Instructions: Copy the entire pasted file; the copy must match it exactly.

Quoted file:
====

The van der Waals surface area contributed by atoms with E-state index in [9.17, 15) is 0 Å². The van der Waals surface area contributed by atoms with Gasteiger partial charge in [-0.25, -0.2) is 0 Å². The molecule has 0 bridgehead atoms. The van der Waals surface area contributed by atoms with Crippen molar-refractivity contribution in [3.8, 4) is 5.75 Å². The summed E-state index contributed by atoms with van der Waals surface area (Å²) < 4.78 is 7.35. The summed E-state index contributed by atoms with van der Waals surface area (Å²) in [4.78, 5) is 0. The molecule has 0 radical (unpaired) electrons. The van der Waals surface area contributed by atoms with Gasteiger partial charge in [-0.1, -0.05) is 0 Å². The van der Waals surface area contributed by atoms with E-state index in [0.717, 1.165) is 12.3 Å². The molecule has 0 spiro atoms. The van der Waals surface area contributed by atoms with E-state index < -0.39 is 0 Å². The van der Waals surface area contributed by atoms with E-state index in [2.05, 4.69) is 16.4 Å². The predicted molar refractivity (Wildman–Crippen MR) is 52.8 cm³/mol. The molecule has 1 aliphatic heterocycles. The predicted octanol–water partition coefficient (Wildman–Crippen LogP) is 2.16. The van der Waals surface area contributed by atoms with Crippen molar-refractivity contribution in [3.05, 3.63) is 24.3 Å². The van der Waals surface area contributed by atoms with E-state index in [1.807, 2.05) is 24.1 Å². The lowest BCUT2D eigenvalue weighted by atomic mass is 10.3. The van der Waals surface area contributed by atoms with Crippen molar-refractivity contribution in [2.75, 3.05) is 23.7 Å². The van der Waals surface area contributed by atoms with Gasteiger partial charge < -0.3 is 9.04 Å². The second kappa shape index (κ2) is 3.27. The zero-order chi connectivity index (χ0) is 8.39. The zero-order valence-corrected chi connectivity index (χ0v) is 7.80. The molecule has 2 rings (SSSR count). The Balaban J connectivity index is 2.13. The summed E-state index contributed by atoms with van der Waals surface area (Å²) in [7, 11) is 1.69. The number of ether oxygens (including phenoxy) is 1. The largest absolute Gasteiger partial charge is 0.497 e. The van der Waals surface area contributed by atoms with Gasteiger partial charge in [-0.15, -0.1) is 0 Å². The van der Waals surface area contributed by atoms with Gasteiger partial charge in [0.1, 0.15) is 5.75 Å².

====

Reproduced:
The van der Waals surface area contributed by atoms with E-state index in [9.17, 15) is 0 Å². The van der Waals surface area contributed by atoms with Gasteiger partial charge in [-0.25, -0.2) is 0 Å². The molecule has 0 bridgehead atoms. The van der Waals surface area contributed by atoms with Crippen molar-refractivity contribution in [3.8, 4) is 5.75 Å². The summed E-state index contributed by atoms with van der Waals surface area (Å²) < 4.78 is 7.35. The summed E-state index contributed by atoms with van der Waals surface area (Å²) in [4.78, 5) is 0. The molecule has 0 radical (unpaired) electrons. The van der Waals surface area contributed by atoms with Gasteiger partial charge in [-0.1, -0.05) is 0 Å². The van der Waals surface area contributed by atoms with E-state index in [0.717, 1.165) is 12.3 Å². The molecule has 0 spiro atoms. The van der Waals surface area contributed by atoms with E-state index < -0.39 is 0 Å². The van der Waals surface area contributed by atoms with E-state index in [2.05, 4.69) is 16.4 Å². The predicted molar refractivity (Wildman–Crippen MR) is 52.8 cm³/mol. The molecule has 1 aliphatic heterocycles. The predicted octanol–water partition coefficient (Wildman–Crippen LogP) is 2.16. The van der Waals surface area contributed by atoms with Crippen molar-refractivity contribution in [3.05, 3.63) is 24.3 Å². The van der Waals surface area contributed by atoms with E-state index in [1.807, 2.05) is 24.1 Å². The lowest BCUT2D eigenvalue weighted by atomic mass is 10.3. The van der Waals surface area contributed by atoms with Crippen molar-refractivity contribution in [2.75, 3.05) is 23.7 Å². The van der Waals surface area contributed by atoms with Gasteiger partial charge < -0.3 is 9.04 Å². The second kappa shape index (κ2) is 3.27. The zero-order chi connectivity index (χ0) is 8.39. The zero-order valence-corrected chi connectivity index (χ0v) is 7.80. The molecule has 2 rings (SSSR count). The Balaban J connectivity index is 2.13. The summed E-state index contributed by atoms with van der Waals surface area (Å²) in [7, 11) is 1.69. The number of ether oxygens (including phenoxy) is 1. The largest absolute Gasteiger partial charge is 0.497 e. The van der Waals surface area contributed by atoms with Gasteiger partial charge in [-0.15, -0.1) is 0 Å². The van der Waals surface area contributed by atoms with Gasteiger partial charge in [0.1, 0.15) is 5.75 Å².